Tuesday, January 6, 2015

Exploring All Thrifty States: Jenna's Excellent Adventure

We've all had those moments when we hear about a product, project, or idea that someone else has put out into the world and we think, "Geez, why didn't I think of that?!?" I had just such a moment recently, whilst reading a Washington Post article on the creative Jenna Isaacson Pfeuller.  Jenna's idea was born of necessity, as she shopped in thrift stores during a period of unemployment. A photographer with fond childhood memories of trips to thrift stores with her grandfather, she began taking photos of the stores she shopped at during her economic dry spell. This lead to a Kickstarter campaign and a partnership with Goodwill Industries, to document American culture through visits to thrift stores in every state--a project aptly titled "All Thrifty States."  What a fabulous, fun idea! I'm so jealous. Not of the unemployment (which is thankfully over), but of having such a bold, brilliant idea, and fearlessly following through. And of all the cool thrift store finds, of course.

Check out her web site, complete with slideshow at http://www.allthriftystates.com/. Although the "Stores We Hit" page implies that there are still several states left to go, the Washington Post article and slideshow testify to the fact that she has visited shops in the lower 48, with only Hawaii and Alaska remaining. Way to go, Jenna.

I think this would be such an interesting project to do with students of all ages--to visit local thrift stores and create a photo essay of the local community by documenting the discards and donations. Also, consider all the different types of stores and activities that might fall into the "thrift store" category. Sure, there's the local Goodwill and similar stores that sell reclaimed items for a cause, but what of used book stores, materials for the arts shops, consignment shops, antique malls, vintage vinyl vendors, etc.? What about the cadre of local garage sales? Does your area have a set of homes that seem to be in perpetual yard sale mode? And what about the online reuse landscape that spans eBay, Etsy, Freecycle, Craigslist, etc.?

I've written before about artists HA Schult and Chris Jordan, whose work reflects our society through what we throw away. Jenna's work, and the spin-off student project I've suggested, are a different way to paint a similar picture, showing who we are by what we cast aside. But the view is slightly different, for in thrift stores and the like, we see what we choose not to keep, but cannot quite let go of; what we no longer value, but which we believe will be of value to someone else. Why don't we see everything as having some value, to someone, somewhere?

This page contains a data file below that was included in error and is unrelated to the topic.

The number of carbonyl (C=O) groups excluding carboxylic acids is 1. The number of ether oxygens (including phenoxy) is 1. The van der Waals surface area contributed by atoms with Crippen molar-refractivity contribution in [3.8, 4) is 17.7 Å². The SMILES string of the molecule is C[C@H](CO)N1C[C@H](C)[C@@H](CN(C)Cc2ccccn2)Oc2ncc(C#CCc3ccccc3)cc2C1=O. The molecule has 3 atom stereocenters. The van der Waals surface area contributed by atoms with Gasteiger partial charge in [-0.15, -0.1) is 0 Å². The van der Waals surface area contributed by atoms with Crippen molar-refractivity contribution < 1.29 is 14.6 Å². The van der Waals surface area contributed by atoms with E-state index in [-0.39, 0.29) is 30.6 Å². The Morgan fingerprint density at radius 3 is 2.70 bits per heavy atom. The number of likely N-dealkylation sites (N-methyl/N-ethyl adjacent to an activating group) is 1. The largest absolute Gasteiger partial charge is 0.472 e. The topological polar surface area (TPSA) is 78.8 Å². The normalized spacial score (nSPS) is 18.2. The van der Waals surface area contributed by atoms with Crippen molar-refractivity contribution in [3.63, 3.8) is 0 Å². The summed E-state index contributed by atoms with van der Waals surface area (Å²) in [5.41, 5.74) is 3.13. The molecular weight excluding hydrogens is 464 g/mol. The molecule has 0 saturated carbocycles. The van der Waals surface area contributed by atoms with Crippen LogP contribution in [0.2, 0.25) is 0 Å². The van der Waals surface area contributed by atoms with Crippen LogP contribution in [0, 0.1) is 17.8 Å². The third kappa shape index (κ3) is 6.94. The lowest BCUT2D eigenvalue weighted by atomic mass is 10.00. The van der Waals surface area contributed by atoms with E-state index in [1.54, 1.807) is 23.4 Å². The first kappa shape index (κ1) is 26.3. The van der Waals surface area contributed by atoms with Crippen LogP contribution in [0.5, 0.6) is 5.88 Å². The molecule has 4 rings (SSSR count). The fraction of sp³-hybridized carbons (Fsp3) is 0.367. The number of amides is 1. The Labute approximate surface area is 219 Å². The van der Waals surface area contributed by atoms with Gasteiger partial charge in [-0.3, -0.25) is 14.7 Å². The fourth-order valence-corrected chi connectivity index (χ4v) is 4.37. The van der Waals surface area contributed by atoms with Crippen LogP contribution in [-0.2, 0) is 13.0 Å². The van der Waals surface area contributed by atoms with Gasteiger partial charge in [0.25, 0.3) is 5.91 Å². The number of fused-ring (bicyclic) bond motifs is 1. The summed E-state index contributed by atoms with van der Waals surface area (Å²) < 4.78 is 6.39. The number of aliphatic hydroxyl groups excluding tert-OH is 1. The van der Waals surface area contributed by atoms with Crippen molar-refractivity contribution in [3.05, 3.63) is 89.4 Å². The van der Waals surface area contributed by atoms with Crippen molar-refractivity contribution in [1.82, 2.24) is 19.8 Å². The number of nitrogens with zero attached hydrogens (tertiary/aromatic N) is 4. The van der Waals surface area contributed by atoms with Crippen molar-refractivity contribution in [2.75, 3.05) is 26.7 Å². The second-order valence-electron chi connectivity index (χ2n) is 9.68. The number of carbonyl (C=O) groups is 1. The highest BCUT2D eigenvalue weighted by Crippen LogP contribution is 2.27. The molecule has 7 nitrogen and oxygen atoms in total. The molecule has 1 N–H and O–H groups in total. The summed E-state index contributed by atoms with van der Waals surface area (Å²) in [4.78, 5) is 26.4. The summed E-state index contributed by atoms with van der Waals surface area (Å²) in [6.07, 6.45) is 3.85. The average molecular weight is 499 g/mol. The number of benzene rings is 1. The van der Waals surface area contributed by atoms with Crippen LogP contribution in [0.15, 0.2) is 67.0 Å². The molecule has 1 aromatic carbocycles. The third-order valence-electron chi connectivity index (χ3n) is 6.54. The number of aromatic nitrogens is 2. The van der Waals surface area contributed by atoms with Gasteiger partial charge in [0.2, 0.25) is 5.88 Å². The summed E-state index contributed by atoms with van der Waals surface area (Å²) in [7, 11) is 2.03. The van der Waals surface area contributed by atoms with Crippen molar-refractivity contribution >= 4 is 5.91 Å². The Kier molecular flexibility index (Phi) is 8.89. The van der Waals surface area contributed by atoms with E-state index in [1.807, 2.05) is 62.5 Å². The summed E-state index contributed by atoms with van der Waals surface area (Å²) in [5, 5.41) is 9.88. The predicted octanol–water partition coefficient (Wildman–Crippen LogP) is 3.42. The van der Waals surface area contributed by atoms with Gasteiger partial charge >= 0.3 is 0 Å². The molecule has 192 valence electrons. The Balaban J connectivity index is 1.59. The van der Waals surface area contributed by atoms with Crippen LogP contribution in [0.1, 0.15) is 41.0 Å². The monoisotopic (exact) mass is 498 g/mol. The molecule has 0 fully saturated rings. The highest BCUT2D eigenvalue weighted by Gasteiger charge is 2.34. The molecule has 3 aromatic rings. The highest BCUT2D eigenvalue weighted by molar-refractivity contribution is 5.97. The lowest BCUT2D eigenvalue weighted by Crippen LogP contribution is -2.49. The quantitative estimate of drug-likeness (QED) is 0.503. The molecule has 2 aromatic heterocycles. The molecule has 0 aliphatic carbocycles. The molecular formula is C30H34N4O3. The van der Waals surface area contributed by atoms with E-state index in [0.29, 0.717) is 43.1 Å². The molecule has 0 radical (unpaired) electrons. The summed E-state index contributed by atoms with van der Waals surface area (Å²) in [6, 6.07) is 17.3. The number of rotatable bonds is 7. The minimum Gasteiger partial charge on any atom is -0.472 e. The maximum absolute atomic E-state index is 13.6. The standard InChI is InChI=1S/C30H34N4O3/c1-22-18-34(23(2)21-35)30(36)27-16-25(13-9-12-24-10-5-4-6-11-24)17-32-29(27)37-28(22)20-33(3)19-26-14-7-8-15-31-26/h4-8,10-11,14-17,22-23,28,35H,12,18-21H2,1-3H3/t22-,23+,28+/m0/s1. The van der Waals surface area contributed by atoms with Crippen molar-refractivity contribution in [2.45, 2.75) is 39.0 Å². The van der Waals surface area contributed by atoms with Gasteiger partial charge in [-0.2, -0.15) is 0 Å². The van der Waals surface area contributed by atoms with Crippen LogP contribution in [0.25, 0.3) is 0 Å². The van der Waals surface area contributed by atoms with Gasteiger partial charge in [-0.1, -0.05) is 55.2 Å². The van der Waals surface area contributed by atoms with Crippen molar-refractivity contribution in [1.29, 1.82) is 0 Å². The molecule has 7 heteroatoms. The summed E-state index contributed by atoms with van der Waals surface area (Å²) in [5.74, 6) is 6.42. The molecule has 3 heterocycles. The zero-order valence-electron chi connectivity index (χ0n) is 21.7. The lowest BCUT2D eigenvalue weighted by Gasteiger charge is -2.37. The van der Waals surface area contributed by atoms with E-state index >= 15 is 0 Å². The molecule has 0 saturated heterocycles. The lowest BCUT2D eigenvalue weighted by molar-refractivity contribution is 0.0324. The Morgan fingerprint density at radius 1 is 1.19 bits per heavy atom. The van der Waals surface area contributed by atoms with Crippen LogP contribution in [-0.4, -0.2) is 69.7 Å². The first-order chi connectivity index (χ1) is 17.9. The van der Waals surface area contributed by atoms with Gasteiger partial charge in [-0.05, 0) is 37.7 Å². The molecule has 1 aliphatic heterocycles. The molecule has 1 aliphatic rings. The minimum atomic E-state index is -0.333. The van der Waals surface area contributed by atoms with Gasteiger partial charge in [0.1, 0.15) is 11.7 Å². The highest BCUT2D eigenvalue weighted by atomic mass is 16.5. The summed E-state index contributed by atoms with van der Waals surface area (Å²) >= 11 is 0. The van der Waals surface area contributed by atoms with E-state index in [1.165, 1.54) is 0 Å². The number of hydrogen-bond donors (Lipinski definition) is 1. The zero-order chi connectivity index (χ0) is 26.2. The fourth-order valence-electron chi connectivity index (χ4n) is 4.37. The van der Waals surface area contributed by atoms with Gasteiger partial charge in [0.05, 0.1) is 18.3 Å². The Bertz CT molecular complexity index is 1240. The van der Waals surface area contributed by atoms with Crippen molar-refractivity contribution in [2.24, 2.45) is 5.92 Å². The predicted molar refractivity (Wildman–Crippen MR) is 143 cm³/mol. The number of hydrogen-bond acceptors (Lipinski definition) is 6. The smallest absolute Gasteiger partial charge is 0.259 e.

Monday, January 5, 2015

Beyond Geek: Making Old Tech New Again

While enjoying our winter break, the kids and I came across an interesting series called Beyond Geek. We caught an episode that really piqued my interest, highlighting reuse AND electronics. Host Dan Reynoso interviews a married couple that make beautiful music together--using old computers and game consoles. Their instruments of choice include the Commodore 64, Apple II, and Gameboy handsets. They've even developed software (on floppy disks!) to use this old technology to generate electronic music. Where many see electronic waste, these folks see--and hear--art. Score one for reuse!

The episode also highlights the practice of "homebrew" NES game creation--intrepid geeks programming new games for the Nintendo NES system. Some of these "homebrewers" reuse old cartridges to house their new 8-bit adventures, while one pair actually have a manufacturer create new NES cartridges (read "job creation"). I love to see ingenuity extending the useful life of a product, and these folks are providing fun and nostalgia for gamers with technology that most would consider obsolete.

Check out a preview of "8-Bit of Fun" below.


Friday, October 31, 2014

Hatch Creative-Reuse Art Festival Application Deadline Extended

For those in the Champaign-Urbana area of Illinois, applications for THE I.D.E.A. Store's Hatch Creative-Reuse Art Festival are due by November 16, 2014. The deadline has been extended. Hatch will consist of a juried Art Exhibition on February 28 to March 14, 2015, and an Art Fair on March 14, 2015. Items in the exhibition must be made from at least 75% reused materials. Items for sale at the fair must be at least 50% reused.

For more information, see www.abouthatch.org.

Monday, December 31, 2012

New Year's Re-Solutions

We're on the brink of a brand new year, but as we consider our resolutions, let's try to make the year one of the few "brand new" things we look forward to. Make some "re-solutions" instead of "resolutions" by resolving to reuse items and materials as much as possible in 2013. If you no longer have a use for something, donate it, sell it, or give it to a friend or relative who can benefit from it. Need something you don't already have? Look around at what you DO have and try to come up with a way to re-make your current under-used possessions into the "new" item that you need or want. If that turns out not to be possible, try to find what you're looking for at a thrift store, or online from a previous owner. Consider sharing items that you only use some of the time with friends and neighbors instead of owning something exclusively. Investigate how to recycle or donate most, if not all, of the items you might normally consider trash. There really are companies that will take just about anything--from old hole-ridden clothes, to used shoes, to your old furniture--I'll write about some of these options in the coming weeks and months. Try your hand at composting to turn even your food scraps into something new.